The United States should abolish the Death Penalty.
Debate Rounds (4)
-First round is acceptance only.
-No semantics or ad hominem attacks.
A couple other things about my speeches:
-If anyone doesn't know, a contention is another word for point or assertion, I will be using this word in my speeches. Also, c means contention as well (like if I say C1 it means Contention 1.
-Also, a criterion (also called standard) is something which the judge chooses who wins the debate by, it is part of framework. For example, if the criterion is health (and both sides accept this criterion), then all arguments that don't involve health are invalid, because the judge, or in this case the voters, are only focusing on health.
-Lastly, if, at any time, I say "we", "our", or similar words in my speech, it means my team, which in this case is just myself (sorry, used to typing out cases for a team of multiple people).
I look forward to this debate!
I believe capital punishment should still be allowed but ONLY under the most dire and repulsive crimes. I do not believe killing 1 person justifies the death penalty, but 10-100 does. It must be a case in which the person is very bent on death and whose purpose is to destabilize and completely destroy any form of order and institute chaos and death in society. These types of people are not under the criteria of criminally insane, but instead the dangerously unfit to be a part of society. Normally, I believe in life sentences for serial killer or rapist cases, but death penalties should always be held as a reserve punishment when times are economically hard as it is costly to keep life sentences. Death sentences should also only be reserved for the individuals who are so incapable of being a functional member of civilization that no sentence would be able to mentally repair their state of mind and it would be necessary to execute them in the name of order.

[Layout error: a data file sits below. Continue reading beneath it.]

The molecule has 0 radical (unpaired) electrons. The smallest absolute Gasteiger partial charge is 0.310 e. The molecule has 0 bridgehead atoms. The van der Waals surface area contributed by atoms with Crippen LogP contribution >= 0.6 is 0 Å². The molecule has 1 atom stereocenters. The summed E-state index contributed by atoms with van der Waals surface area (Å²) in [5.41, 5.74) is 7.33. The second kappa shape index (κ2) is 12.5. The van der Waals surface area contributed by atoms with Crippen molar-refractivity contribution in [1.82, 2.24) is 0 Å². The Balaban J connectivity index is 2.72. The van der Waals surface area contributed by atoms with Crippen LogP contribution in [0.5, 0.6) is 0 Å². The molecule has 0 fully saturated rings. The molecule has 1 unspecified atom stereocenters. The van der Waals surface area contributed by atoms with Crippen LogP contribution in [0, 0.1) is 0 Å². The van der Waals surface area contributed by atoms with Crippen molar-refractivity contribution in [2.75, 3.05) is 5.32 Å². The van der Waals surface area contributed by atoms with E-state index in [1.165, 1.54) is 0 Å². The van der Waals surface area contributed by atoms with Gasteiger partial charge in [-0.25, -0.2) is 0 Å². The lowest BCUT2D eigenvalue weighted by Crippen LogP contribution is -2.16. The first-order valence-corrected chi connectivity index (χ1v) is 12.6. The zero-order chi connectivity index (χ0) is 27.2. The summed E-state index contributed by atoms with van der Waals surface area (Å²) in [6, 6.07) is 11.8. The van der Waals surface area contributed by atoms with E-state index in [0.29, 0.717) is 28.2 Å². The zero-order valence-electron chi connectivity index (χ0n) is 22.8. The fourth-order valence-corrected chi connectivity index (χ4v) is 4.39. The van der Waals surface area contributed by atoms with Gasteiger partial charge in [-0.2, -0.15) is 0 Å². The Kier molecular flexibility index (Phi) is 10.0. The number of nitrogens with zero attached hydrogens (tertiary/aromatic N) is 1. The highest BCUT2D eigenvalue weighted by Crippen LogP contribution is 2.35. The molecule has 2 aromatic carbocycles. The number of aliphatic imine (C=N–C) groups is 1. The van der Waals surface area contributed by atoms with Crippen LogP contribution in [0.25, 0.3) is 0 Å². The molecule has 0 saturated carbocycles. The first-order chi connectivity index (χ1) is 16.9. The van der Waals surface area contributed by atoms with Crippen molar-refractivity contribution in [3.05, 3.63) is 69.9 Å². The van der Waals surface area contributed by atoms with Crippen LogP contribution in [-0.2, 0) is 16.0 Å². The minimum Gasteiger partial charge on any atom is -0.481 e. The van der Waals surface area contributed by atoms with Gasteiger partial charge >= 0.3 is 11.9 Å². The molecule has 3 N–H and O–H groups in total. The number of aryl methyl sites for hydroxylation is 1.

Again, I am not very bound to my argument and may be swayed if your argument is persuasive enough.
The criterion for this debate is health. Therefore, the side that best protects the health of all United States citizens, civilians or prisoners ultimately should win this debate.